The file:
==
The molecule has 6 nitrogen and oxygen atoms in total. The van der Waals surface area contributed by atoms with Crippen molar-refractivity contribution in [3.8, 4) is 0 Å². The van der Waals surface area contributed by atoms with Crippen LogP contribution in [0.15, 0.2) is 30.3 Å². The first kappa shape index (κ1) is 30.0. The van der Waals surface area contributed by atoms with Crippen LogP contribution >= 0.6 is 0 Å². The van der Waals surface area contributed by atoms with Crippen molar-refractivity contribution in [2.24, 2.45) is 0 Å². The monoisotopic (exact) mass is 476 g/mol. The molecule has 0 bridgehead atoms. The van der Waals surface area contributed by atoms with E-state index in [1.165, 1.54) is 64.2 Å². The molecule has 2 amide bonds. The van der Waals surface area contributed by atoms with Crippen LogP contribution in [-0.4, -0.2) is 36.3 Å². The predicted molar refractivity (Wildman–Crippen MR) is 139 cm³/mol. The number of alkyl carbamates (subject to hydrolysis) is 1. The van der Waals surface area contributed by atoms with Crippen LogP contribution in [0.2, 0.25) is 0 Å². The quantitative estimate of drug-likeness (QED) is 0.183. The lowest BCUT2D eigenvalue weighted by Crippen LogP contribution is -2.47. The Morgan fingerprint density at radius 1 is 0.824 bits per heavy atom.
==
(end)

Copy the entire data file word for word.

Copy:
The molecule has 6 nitrogen and oxygen atoms in total. The van der Waals surface area contributed by atoms with Crippen molar-refractivity contribution in [3.8, 4) is 0 Å². The van der Waals surface area contributed by atoms with Crippen LogP contribution in [0.15, 0.2) is 30.3 Å². The first kappa shape index (κ1) is 30.0. The van der Waals surface area contributed by atoms with Crippen LogP contribution >= 0.6 is 0 Å². The van der Waals surface area contributed by atoms with Crippen molar-refractivity contribution in [2.24, 2.45) is 0 Å². The monoisotopic (exact) mass is 476 g/mol. The molecule has 0 bridgehead atoms. The van der Waals surface area contributed by atoms with E-state index in [1.165, 1.54) is 64.2 Å². The molecule has 2 amide bonds. The van der Waals surface area contributed by atoms with Crippen LogP contribution in [-0.4, -0.2) is 36.3 Å². The predicted molar refractivity (Wildman–Crippen MR) is 139 cm³/mol. The number of alkyl carbamates (subject to hydrolysis) is 1. The van der Waals surface area contributed by atoms with Crippen LogP contribution in [0.2, 0.25) is 0 Å². The quantitative estimate of drug-likeness (QED) is 0.183. The lowest BCUT2D eigenvalue weighted by Crippen LogP contribution is -2.47. The Morgan fingerprint density at radius 1 is 0.824 bits per heavy atom.